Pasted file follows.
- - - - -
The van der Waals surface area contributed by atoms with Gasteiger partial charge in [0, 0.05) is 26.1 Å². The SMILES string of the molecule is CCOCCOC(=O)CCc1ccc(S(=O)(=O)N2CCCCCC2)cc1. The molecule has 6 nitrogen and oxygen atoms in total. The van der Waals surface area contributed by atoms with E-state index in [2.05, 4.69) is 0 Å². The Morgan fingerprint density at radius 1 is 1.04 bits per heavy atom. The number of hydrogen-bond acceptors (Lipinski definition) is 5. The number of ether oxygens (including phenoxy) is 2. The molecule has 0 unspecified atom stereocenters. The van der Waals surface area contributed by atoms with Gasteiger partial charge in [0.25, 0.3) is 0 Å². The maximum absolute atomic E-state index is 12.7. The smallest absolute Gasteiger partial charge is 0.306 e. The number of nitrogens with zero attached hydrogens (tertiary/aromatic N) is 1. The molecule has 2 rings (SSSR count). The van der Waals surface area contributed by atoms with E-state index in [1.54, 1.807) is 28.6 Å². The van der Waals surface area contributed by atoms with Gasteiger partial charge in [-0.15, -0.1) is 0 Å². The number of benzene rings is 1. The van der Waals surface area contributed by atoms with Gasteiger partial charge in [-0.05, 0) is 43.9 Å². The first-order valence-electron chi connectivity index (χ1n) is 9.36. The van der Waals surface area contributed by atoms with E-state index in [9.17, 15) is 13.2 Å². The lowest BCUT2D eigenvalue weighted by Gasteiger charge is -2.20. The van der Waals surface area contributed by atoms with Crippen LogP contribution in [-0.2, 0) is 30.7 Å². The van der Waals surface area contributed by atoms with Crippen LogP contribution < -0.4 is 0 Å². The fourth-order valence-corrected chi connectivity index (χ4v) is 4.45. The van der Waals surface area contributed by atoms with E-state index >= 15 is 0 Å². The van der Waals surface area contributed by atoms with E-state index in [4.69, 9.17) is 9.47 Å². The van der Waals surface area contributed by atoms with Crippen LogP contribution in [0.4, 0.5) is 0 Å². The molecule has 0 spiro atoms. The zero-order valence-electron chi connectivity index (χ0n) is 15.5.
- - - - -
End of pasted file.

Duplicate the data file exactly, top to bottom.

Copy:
The van der Waals surface area contributed by atoms with Gasteiger partial charge in [0, 0.05) is 26.1 Å². The SMILES string of the molecule is CCOCCOC(=O)CCc1ccc(S(=O)(=O)N2CCCCCC2)cc1. The molecule has 6 nitrogen and oxygen atoms in total. The van der Waals surface area contributed by atoms with E-state index in [2.05, 4.69) is 0 Å². The Morgan fingerprint density at radius 1 is 1.04 bits per heavy atom. The number of hydrogen-bond acceptors (Lipinski definition) is 5. The number of ether oxygens (including phenoxy) is 2. The molecule has 0 unspecified atom stereocenters. The van der Waals surface area contributed by atoms with Gasteiger partial charge in [0.25, 0.3) is 0 Å². The maximum absolute atomic E-state index is 12.7. The smallest absolute Gasteiger partial charge is 0.306 e. The number of nitrogens with zero attached hydrogens (tertiary/aromatic N) is 1. The molecule has 2 rings (SSSR count). The van der Waals surface area contributed by atoms with E-state index in [1.54, 1.807) is 28.6 Å². The van der Waals surface area contributed by atoms with Gasteiger partial charge in [-0.15, -0.1) is 0 Å². The number of benzene rings is 1. The van der Waals surface area contributed by atoms with Gasteiger partial charge in [-0.05, 0) is 43.9 Å². The first-order valence-electron chi connectivity index (χ1n) is 9.36. The van der Waals surface area contributed by atoms with E-state index in [9.17, 15) is 13.2 Å². The lowest BCUT2D eigenvalue weighted by Gasteiger charge is -2.20. The van der Waals surface area contributed by atoms with Crippen LogP contribution in [-0.2, 0) is 30.7 Å². The van der Waals surface area contributed by atoms with Crippen LogP contribution < -0.4 is 0 Å². The fourth-order valence-corrected chi connectivity index (χ4v) is 4.45. The van der Waals surface area contributed by atoms with E-state index >= 15 is 0 Å². The van der Waals surface area contributed by atoms with E-state index in [4.69, 9.17) is 9.47 Å². The van der Waals surface area contributed by atoms with Crippen LogP contribution in [0.4, 0.5) is 0 Å². The molecule has 0 spiro atoms. The zero-order valence-electron chi connectivity index (χ0n) is 15.5.